By Leika Kihara
TOKYO (Reuters) - The Bank of Japan's next policy move will be to raise, not cut, its bond yield targets even if the yen climbs in response to U.S. President Donald Trump's comments accusing Japan of deliberately devaluing its currency, a former senior BOJ official said.
The yen gained more than 1 percent against the dollar to around 112.08 after Trump accused Japan on Tuesday of devaluing its currency to gain a trade advantage, fuelling a risk-off mood that also kept stocks subdued.
The remark could spell trouble for the BOJ, which worries about the damage any sharp yen gains could have on Japan's export-reliant economy.
The central bank has little ammunition left to counter such market moves after years of heavy money printing.
But Kazuo Momma, a former senior BOJ official who was directly in charge of international relations, said Trump's comments likely came as little surprise to the BOJ and won't bind the central bank's hands on monetary policy.
"Trump's comments could continue to create short-term market volatility, but the BOJ shouldn't respond to each and every remark he makes," said Momma, currently executive economist at Mizuho Research Institute who retains close contact with incumbent Japanese policymakers.
"The only thing the BOJ should do is to patiently persuade the U.S. administration its monetary policy is aimed at domestic purposes and not at manipulating the yen, in line with an agreement among G7 and G20 nations," he told Reuters on Wednesday.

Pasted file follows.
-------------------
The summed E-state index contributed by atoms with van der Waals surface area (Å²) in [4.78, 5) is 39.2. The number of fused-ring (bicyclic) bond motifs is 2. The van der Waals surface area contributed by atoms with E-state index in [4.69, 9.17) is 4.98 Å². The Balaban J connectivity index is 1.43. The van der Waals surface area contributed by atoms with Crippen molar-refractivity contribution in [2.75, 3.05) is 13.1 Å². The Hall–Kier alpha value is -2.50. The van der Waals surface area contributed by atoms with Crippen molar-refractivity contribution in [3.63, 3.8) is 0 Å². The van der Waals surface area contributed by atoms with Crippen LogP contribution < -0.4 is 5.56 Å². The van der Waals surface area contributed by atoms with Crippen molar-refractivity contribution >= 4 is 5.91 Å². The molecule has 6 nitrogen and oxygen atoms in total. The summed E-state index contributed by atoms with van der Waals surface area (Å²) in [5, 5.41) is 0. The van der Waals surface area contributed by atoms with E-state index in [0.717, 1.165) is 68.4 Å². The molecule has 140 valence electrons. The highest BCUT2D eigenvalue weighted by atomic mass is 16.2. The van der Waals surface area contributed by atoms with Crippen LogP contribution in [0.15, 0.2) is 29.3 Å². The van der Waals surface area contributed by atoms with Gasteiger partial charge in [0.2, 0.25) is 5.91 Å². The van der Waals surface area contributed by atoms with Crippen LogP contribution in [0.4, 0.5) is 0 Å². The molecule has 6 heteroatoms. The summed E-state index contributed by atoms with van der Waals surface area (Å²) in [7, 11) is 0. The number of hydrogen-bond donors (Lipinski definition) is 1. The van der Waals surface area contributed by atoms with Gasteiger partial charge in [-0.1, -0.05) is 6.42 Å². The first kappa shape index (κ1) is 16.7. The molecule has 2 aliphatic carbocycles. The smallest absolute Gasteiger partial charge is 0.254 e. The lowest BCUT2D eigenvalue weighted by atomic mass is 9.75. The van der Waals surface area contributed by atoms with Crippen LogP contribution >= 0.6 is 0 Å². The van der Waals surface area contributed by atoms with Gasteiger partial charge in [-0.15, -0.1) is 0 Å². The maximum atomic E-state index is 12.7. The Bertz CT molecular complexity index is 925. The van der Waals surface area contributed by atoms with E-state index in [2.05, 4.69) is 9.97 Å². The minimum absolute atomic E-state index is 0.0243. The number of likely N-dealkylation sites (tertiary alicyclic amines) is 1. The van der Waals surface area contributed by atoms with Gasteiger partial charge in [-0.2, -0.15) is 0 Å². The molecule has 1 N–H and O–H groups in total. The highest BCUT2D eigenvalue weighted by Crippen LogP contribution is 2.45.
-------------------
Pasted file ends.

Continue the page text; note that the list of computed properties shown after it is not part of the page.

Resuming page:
The dollar's current levels of around 112-113 yen are still higher than the lows hit last year and should not cause any serious trouble for Japan's economy, Momma said, suggesting that the BOJ won't ease soon unless the yen rises much more.
"If the yen spikes well above 100 (to the dollar), that could make the BOJ worried ... But for now, there's no need to worry about a one-sided yen appreciation" as the dollar will benefit from the strength of the U.S. economy, he said.
With Japan's economy in good shape, the BOJ's next policy move is likely to raise its 10-year government bond yield target from current levels of around zero, Momma said.
That option could be under discussion within the BOJ later this year, he added.
The BOJ revamped its policy framework in September last year to one targetting interest rates instead of the pace of money printing, after three years of heavy asset purchases failed to jolt the economy out of stagnation.
At a policy meeting on Tuesday, it kept unchanged its pledge to guide short-term interest rates at minus 0.1 percent and the 10-year government bond yield around zero percent.
(Reporting by Leika Kihara; Editing by Eric Meijer)